Records: Blues 29-17-2, 60 points; Kings 27-16-5, 59 points.

Season series: Los Angeles 3-0-0.

The skinny: St. Louis surged into the playoffs with an 11-2 April, earning a first-round series against a Kings team they have had trouble beating. The Kings swept the Blues in the conference semifinals last season and were 3-0-0 vs. the Blues this season. In all, L.A. has won eight consecutive vs. St. Louis. Blues G Brian Elliott started slow but finished 14-8-1; he allowed 16 goals in the final 13 games. RW Chris Stewart (18-18—36) led the Blues in goals and points, while C Patrik Berglund (17-8—25) added scoring depth. The late additions of defensemen Jordan Leopold and Jay Bouwmeester stabilized the Blues blueline. The defending Stanley Cup champion Kings again will rely on G Jonathan Quick, the MVP of last year’s playoffs. It wasn’t until late in this season that Quick, who had offseason back surgery, returned to form. But he appears set. L.A. is led by C Anze Kopitar (10-32—42), RW Justin Williams (11-22—33) and C Jeff Carter (26-7—33).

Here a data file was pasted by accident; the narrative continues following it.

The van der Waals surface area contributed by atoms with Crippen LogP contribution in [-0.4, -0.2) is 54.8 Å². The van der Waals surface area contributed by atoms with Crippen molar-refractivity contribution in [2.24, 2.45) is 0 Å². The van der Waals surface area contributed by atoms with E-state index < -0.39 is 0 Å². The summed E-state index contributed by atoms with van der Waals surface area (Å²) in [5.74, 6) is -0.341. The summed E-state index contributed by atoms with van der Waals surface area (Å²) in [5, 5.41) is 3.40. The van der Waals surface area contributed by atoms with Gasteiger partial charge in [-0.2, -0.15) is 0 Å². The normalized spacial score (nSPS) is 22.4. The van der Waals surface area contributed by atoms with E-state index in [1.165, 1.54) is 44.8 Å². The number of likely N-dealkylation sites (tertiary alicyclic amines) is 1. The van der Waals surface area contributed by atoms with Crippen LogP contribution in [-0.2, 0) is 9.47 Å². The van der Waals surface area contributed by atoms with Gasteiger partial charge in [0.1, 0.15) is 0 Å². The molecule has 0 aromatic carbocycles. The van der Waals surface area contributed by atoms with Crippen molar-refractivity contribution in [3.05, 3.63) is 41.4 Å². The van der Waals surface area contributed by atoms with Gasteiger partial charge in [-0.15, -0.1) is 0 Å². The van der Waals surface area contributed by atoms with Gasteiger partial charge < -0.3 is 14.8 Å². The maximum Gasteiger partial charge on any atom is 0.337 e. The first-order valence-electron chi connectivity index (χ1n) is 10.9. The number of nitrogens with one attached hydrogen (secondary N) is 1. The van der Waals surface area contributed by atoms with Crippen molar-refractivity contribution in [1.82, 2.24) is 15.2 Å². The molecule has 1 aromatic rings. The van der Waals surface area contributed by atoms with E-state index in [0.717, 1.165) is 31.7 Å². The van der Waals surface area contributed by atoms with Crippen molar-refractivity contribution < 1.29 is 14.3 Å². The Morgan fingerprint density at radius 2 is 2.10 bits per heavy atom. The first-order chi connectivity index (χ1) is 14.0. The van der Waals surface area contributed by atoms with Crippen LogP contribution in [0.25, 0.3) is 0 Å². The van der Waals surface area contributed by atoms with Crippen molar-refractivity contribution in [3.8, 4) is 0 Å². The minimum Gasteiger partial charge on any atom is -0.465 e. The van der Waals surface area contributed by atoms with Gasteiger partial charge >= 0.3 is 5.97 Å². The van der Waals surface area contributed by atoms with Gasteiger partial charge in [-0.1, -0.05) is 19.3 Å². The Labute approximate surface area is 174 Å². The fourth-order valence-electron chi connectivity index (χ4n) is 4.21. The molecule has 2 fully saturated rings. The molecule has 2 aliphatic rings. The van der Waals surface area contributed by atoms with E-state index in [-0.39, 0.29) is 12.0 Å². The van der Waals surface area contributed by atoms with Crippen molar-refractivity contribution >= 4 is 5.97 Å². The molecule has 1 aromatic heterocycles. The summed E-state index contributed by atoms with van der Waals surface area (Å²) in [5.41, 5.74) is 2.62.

Michael Russo’s predictions



Penguins over Islanders in five

Senators over Canadiens in six

Rangers over Capitals in seven

Bruins over Maple Leafs in six


Penguins over Senators in six

Rangers over Bruins in seven


Penguins over Rangers in six



Blackhawks over Wild in five

Red Wings over Ducks in six

Sharks over Canucks in six

Kings over Blues in seven


Blackhawks over Red Wings in five

Sharks over Kings in seven


Blackhawks over Sharks in six


Blackhawks over Penguins in seven